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Microsoft’s online Office 365 service has added a new layer of protection to users of the online document-editing service, with two-factor authentication being rolled out to versions of Office 365 from business plans to some standalone single-user plans, according to The Register’s report.
“This will allow organizations with these subscriptions to enable multi-factor authentication for their Office 365 users without requiring any additional purchase or subscription,” said Paul Andrew, technical product manager on Microsoft’s Office 365 team in a blog post.
The company also plans to add ‘App Passwords’ to individual Office desktop applications, allowing businesses to set a 16-character password to access individual applications such as Word and Excel, according to Neowin’s report. Microsoft plans to roll out multi-factor authentication for these apps later in the year.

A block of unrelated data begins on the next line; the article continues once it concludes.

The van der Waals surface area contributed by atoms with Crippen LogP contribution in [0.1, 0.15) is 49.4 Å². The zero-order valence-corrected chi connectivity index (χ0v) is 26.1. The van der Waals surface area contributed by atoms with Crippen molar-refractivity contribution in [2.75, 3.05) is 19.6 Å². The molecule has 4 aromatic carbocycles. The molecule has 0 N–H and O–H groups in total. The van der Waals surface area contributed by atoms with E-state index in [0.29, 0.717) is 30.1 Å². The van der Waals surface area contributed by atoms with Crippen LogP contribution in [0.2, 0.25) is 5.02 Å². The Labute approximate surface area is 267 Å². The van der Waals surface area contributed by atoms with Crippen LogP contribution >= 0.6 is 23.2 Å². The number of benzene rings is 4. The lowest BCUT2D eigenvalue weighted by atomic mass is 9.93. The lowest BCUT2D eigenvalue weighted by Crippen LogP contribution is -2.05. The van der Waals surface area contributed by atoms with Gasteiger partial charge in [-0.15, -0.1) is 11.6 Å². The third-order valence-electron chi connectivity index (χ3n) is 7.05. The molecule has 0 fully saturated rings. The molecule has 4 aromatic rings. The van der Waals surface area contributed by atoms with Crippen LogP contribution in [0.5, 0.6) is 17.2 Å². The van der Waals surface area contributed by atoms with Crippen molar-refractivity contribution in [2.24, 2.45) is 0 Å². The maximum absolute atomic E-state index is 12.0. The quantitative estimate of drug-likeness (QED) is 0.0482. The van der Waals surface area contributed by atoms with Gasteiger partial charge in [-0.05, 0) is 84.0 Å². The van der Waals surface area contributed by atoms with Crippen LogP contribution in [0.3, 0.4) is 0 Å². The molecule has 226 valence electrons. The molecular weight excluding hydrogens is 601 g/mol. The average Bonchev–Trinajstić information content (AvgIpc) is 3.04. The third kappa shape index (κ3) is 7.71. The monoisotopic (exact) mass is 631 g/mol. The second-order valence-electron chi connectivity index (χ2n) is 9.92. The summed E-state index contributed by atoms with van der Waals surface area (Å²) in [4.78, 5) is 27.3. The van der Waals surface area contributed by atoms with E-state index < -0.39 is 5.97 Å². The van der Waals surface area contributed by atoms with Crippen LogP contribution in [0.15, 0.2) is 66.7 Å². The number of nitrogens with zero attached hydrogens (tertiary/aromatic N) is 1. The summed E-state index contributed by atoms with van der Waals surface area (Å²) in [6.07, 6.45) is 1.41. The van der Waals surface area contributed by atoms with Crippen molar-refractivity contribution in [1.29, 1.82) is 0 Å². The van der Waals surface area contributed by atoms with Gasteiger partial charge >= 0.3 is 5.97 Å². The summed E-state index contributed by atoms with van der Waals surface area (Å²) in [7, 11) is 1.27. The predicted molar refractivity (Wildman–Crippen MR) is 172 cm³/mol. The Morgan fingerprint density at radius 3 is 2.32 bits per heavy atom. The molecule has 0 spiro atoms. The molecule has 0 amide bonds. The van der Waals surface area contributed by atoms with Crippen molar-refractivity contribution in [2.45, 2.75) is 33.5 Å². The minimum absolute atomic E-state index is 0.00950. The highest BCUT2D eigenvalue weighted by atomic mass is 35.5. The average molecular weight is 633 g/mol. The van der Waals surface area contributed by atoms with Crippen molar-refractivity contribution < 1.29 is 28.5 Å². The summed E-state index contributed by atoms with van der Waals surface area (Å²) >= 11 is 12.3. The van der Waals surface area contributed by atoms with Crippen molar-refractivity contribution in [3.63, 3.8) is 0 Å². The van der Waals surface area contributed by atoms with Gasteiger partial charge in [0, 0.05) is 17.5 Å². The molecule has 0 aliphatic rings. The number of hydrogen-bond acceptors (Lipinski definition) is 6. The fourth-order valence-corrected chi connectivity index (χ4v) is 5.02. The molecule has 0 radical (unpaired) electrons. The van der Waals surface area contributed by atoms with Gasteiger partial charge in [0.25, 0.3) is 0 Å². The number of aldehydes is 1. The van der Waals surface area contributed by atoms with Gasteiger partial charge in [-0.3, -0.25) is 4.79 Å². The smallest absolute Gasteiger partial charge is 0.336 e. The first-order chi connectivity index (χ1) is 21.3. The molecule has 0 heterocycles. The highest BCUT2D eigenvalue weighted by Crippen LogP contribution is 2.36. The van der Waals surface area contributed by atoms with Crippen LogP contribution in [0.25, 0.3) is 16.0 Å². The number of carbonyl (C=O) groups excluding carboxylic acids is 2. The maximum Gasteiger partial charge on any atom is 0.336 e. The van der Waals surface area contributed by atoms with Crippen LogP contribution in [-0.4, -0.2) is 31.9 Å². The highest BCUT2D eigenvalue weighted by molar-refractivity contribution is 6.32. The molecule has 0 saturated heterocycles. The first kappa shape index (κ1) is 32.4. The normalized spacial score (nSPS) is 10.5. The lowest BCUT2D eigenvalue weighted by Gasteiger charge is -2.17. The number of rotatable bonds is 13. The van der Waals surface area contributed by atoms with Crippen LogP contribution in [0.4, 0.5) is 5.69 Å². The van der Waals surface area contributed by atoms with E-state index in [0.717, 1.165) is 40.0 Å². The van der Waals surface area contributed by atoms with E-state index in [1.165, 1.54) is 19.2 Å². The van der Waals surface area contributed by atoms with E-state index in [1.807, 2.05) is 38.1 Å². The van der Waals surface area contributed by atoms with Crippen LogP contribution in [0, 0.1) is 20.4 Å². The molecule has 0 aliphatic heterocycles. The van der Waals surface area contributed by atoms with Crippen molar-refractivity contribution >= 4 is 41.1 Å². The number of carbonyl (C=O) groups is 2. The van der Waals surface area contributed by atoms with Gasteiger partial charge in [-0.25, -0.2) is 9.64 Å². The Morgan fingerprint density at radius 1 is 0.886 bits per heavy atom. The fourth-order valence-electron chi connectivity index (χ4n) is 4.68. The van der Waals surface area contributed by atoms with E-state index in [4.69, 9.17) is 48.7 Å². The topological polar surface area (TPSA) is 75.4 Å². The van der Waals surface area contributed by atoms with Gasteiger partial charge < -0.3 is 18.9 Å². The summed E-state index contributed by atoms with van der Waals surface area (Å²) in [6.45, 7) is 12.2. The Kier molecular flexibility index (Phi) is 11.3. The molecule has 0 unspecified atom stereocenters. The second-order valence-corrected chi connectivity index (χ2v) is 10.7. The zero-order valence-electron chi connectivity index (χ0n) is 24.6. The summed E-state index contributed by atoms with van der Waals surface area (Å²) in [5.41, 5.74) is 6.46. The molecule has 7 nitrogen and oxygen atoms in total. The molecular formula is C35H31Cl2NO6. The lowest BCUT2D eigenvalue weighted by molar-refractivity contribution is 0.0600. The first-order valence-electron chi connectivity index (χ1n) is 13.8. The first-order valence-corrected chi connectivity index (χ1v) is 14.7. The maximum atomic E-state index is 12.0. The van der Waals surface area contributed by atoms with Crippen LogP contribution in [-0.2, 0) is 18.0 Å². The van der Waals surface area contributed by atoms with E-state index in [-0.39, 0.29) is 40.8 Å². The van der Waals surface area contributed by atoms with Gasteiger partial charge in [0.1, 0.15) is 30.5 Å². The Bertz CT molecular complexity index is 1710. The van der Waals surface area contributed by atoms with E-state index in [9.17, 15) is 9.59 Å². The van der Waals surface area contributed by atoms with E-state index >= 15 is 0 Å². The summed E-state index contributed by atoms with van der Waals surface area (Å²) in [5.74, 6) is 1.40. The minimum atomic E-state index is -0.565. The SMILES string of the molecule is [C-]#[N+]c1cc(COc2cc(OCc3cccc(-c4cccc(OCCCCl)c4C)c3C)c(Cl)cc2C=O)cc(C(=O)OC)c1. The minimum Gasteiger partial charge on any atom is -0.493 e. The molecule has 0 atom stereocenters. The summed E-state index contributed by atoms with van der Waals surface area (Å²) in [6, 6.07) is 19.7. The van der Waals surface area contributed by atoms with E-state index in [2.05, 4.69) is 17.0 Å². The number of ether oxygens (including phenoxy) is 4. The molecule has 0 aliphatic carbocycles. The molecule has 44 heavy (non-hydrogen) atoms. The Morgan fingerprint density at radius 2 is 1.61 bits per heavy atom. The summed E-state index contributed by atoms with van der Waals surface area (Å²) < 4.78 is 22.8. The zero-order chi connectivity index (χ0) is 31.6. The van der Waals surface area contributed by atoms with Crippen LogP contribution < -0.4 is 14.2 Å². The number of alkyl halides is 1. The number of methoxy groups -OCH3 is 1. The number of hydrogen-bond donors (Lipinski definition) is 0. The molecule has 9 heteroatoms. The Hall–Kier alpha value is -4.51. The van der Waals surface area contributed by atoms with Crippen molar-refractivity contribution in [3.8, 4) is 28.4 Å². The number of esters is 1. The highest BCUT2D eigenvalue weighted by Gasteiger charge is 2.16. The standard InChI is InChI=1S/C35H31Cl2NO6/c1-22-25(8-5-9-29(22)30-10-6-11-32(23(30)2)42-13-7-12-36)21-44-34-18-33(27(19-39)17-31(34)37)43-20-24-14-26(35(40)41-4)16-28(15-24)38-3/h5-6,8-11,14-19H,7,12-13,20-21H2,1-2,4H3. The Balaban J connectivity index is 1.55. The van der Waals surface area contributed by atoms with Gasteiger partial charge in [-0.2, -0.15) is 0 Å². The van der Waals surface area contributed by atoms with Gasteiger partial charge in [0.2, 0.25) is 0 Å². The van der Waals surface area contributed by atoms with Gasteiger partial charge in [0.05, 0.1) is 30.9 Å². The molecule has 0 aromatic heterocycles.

“Multi-factor authentication increases the security of user logins for cloud services above and beyond just a password,” Andrew said in his blog post. “With Multi-Factor Authentication for Office 365, users are required to acknowledge a phone call, text message, or an app notification on their smartphone after correctly entering their password. Only after this second authentication factor has been satisfied can a user sign in.”
Businesses can enroll large numbers of users for the service at once – when the users log in, they are given a choice of using phone calls, texts or one-time codes delivered via smartphone app to secure their account.
“After a user is enabled for multi-factor authentication, they will be required to configure their second factor of authentication at their next login. Each subsequent login is enforced and will require use of the password and phone acknowledgement,” Andrew said.
Previously, the option to use extra security had been limited to administrators. The Register’s Shaun Nichols commented, “The enabling of two-factor authentication should be a basic security feature at this point, rather than a premium option or high-profile addition. With tricks ranging from keyloggers and phishing messages to brute-force password guessing, attackers are more than up to stealing account passwords from users. The addition of two-factor authentication, while not perfect, goes a long way toward protecting the vast majority of users from account theft.”
Author Rob Waugh, We Live Security